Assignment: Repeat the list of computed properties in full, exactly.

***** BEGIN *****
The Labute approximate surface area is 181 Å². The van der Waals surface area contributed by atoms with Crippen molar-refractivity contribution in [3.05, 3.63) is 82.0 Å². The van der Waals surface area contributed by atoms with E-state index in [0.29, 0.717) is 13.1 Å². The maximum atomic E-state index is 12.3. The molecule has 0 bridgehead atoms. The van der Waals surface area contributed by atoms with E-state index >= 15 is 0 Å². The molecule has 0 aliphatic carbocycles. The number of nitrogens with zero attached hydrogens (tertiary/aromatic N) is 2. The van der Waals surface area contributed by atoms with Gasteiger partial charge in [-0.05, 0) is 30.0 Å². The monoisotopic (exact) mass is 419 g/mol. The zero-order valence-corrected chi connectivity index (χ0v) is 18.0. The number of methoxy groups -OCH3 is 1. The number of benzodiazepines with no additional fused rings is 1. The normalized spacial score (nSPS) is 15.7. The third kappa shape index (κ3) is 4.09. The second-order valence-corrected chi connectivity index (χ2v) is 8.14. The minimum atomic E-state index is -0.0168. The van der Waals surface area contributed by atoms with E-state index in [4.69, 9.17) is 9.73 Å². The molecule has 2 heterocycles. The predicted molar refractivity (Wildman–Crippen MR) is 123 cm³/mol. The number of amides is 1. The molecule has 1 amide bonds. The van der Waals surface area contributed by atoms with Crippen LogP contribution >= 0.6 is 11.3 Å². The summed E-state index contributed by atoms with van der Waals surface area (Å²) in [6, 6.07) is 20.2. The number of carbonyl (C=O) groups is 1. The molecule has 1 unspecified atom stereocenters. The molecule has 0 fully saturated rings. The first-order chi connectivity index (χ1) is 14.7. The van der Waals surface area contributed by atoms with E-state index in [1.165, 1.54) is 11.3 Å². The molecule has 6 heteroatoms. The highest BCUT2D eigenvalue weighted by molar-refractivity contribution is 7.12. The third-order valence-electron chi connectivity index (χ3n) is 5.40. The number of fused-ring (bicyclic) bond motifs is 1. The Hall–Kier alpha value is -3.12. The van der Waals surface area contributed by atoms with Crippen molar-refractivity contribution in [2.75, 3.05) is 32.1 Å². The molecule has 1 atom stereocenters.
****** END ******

The Labute approximate surface area is 181 Å². The van der Waals surface area contributed by atoms with Crippen molar-refractivity contribution in [3.05, 3.63) is 82.0 Å². The van der Waals surface area contributed by atoms with E-state index in [0.29, 0.717) is 13.1 Å². The maximum atomic E-state index is 12.3. The molecule has 0 bridgehead atoms. The van der Waals surface area contributed by atoms with E-state index >= 15 is 0 Å². The molecule has 0 aliphatic carbocycles. The number of nitrogens with zero attached hydrogens (tertiary/aromatic N) is 2. The van der Waals surface area contributed by atoms with Gasteiger partial charge in [-0.05, 0) is 30.0 Å². The monoisotopic (exact) mass is 419 g/mol. The zero-order valence-corrected chi connectivity index (χ0v) is 18.0. The number of methoxy groups -OCH3 is 1. The number of benzodiazepines with no additional fused rings is 1. The normalized spacial score (nSPS) is 15.7. The third kappa shape index (κ3) is 4.09. The second-order valence-corrected chi connectivity index (χ2v) is 8.14. The minimum atomic E-state index is -0.0168. The van der Waals surface area contributed by atoms with E-state index in [4.69, 9.17) is 9.73 Å². The molecule has 2 heterocycles. The predicted molar refractivity (Wildman–Crippen MR) is 123 cm³/mol. The number of amides is 1. The molecule has 1 amide bonds. The van der Waals surface area contributed by atoms with Crippen LogP contribution >= 0.6 is 11.3 Å². The summed E-state index contributed by atoms with van der Waals surface area (Å²) in [6, 6.07) is 20.2. The number of carbonyl (C=O) groups is 1. The molecule has 1 unspecified atom stereocenters. The molecule has 0 fully saturated rings. The first-order chi connectivity index (χ1) is 14.7. The van der Waals surface area contributed by atoms with E-state index in [1.165, 1.54) is 11.3 Å². The molecule has 6 heteroatoms. The highest BCUT2D eigenvalue weighted by molar-refractivity contribution is 7.12. The third-order valence-electron chi connectivity index (χ3n) is 5.40. The number of fused-ring (bicyclic) bond motifs is 1. The Hall–Kier alpha value is -3.12. The van der Waals surface area contributed by atoms with Crippen molar-refractivity contribution in [2.75, 3.05) is 32.1 Å². The molecule has 1 atom stereocenters.